According to CPT, when one biopsy technique is used on more than one lesion on the same patient during the same encounter, the base code is reported, followed by the add-on code for each additional biopsy performed.

For example:

  • Two tangential biopsies are reported as 11102 x 1, 11103 x 1
  • Three punch biopsies are reported as 11104 x 1, 11105 x 2
  • Four incisional biopsies are reported as 11106 x 1, 11107 x 3

When more than one biopsy technique is performed on a patient during the same encounter, only one base code (11102, 11104, or 11106) should be assigned even if multiple different techniques are used. Determining which code is primary is based on whichever code number has the highest value.

For example, CPT 11106 has a higher value than 11104. Additional biopsies should be reported using the add-on codes (11103, 11105, or 11107).

If a punch biopsy is performed on one lesion and a tangential biopsy is performed on another lesion, we would report 11104 x 1, 11103 x 1. CPT 11104 is the base code for the punch biopsy, and 11103 is an add-on code to describe the tangential biopsy. CPT 11104 has the higher value, so it is reported first.

Coding Example

Let’s look at this coding example:

A patient presents to his dermatologist for evaluation of three suspicious lesions: one on the right upper arm, one on the left lower leg, and one on the trunk. The dermatologist diagnoses the lesion on the trunk as seborrheic keratosis, and the patient elects to have no treatment since it is benign and does not cause any discomfort. The two lesions on the right arm and left leg are suspected basal cell carcinoma, and the dermatologist performs a shave biopsy at each site to help make a definitive diagnosis.

CPT codes to be reported are: 11102, 11103

  • 11102, Tangential biopsy of skin (e.g., shave, scoop, saucerize, curette) single lesion
  • +11103, Tangential biopsy of skin (e.g., shave, scoop, saucerize, curette); each separate/additional lesion (List separately in addition to code for primary procedure)

Be sure to read the instructional notes provided in CPT before selecting the appropriate code.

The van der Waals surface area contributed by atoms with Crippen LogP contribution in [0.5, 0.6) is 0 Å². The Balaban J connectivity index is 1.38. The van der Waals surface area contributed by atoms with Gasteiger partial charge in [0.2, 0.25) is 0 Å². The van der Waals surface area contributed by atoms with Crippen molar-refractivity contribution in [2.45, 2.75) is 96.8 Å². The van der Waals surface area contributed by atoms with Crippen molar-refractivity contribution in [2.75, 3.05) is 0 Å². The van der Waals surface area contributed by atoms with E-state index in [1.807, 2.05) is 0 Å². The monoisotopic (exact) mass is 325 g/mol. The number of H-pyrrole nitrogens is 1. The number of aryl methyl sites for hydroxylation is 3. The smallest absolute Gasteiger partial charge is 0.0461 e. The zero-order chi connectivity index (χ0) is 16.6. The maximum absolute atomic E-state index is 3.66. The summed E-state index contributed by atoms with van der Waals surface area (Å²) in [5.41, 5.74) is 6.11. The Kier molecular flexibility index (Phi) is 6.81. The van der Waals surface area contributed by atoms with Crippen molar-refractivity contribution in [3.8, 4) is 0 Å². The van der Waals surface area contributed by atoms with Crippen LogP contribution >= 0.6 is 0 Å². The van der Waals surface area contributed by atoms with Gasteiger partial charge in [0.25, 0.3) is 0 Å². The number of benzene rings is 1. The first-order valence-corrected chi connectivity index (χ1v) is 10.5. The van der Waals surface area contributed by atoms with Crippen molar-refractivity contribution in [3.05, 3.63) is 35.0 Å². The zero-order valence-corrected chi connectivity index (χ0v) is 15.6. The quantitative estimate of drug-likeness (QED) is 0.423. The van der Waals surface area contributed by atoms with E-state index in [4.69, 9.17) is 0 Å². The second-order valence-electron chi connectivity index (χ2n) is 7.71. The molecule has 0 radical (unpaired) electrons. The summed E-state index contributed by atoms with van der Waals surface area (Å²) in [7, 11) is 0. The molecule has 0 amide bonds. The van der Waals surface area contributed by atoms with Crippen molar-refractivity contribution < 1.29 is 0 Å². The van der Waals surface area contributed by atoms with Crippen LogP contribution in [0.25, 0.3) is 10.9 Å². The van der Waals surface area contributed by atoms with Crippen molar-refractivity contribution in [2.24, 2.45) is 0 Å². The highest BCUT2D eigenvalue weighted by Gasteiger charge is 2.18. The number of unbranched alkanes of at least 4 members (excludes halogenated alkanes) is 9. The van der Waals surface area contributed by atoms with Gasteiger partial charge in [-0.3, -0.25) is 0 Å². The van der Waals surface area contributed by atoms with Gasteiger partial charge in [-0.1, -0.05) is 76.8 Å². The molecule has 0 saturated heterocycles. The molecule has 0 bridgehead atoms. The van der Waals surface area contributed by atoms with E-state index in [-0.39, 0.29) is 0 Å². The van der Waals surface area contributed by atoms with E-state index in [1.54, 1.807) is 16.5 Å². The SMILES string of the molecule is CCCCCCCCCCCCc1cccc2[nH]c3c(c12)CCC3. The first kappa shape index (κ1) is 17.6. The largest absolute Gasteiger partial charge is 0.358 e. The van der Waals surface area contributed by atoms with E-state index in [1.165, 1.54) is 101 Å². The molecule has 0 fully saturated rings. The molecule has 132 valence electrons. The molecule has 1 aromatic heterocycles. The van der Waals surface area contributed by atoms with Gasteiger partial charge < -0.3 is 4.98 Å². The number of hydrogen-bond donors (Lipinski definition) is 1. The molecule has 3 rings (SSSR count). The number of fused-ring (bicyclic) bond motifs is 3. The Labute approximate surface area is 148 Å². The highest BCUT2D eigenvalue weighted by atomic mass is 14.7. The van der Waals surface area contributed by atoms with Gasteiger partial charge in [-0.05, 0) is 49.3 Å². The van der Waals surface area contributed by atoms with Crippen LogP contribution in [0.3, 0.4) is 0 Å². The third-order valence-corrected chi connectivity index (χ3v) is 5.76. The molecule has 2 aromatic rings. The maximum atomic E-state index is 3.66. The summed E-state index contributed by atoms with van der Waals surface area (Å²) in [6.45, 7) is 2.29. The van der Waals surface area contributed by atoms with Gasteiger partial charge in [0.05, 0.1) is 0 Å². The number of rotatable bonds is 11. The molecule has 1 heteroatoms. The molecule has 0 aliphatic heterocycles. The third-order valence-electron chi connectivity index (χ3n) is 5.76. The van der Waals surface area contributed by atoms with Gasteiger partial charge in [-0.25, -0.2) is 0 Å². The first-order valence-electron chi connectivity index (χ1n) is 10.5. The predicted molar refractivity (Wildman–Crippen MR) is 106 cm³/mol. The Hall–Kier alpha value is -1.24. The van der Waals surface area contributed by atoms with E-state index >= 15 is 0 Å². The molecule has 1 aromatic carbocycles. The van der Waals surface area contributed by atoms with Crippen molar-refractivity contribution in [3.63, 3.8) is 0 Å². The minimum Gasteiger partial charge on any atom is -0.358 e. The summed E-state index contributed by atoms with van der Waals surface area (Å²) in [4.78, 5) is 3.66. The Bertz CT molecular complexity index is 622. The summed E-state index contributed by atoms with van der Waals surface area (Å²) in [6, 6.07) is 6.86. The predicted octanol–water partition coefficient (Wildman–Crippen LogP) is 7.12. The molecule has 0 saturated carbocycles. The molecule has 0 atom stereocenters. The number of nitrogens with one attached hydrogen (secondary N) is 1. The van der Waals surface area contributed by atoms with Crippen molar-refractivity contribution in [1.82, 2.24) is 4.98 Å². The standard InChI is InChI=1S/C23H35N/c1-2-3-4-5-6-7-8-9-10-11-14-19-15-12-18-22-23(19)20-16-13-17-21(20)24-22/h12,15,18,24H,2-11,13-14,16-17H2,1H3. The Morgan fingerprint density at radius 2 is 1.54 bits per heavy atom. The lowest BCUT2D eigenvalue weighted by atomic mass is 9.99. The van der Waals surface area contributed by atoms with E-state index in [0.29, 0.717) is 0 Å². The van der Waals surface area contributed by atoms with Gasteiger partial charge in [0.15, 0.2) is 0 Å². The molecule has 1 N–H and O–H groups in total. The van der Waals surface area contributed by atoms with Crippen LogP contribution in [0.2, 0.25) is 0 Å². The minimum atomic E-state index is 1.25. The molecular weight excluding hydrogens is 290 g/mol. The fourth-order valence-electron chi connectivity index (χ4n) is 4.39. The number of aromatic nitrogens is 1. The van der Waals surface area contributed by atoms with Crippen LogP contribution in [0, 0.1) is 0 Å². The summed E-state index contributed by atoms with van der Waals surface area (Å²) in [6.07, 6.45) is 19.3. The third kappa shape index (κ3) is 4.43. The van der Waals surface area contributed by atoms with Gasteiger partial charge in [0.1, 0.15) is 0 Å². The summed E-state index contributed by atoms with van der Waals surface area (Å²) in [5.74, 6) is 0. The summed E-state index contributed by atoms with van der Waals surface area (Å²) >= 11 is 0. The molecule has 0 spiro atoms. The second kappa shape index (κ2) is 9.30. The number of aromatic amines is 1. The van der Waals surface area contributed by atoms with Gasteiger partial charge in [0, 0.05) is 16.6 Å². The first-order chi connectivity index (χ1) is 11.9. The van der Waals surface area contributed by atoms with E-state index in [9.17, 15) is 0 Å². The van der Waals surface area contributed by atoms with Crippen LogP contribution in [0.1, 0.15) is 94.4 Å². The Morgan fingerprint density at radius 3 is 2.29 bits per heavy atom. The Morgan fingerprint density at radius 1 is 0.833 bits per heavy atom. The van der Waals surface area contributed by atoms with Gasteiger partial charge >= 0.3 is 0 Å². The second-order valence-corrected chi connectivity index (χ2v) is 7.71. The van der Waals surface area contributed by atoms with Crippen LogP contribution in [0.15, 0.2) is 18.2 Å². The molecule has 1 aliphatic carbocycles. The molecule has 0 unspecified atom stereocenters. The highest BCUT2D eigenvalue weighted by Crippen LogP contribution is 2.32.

There was no treatment provided for the patient’s seborrheic keratosis, so it would be inappropriate to report for it.

A few things to keep in mind:

  • A tangential biopsy does not involve the full thickness of the dermis and is not considered an excision. An excision may be performed to surgically remove the entire lesion along with some normal tissue around it. For complete lesion excision with margins, CPT codes from 11400 – 11646 should be reported based on the type of lesion (benign or malignant). These codes also include a biopsy.
  • Removal of an epidermal or dermal lesion using a shave technique may be performed for therapeutic reasons using codes 11300 – 11313, and the documentation should indicate the purpose of the procedure.
  • There are also some site-specific biopsy codes in CPT.
  • There is no need to wait for a pathology report before submitting the code for a biopsy (i.e. tangential, punch, and incisional). The only time you should wait for the pathology report is when it involves an excisional biopsy, because the code will be based on what is in the report.

Conclusion

Skin lesions may start out as benign but may become malignant over time. The upside is that when skin cancer is caught early, treatment can be started, and the cancer can be cured. When reporting for skin biopsies, you need to know the type of removal performed and the anatomic site. Remember that excision codes include the biopsy so they should not be reported separately.

doctor looking at patient's skin before taking skin biopsy


I submitted this article to BC Advantage/www.billing-coding.com for their publication under the title, “When Is It a Benign Skin Lesion and When Is it More? A Biopsy May Tell Us.” It is reprinted here with their permission.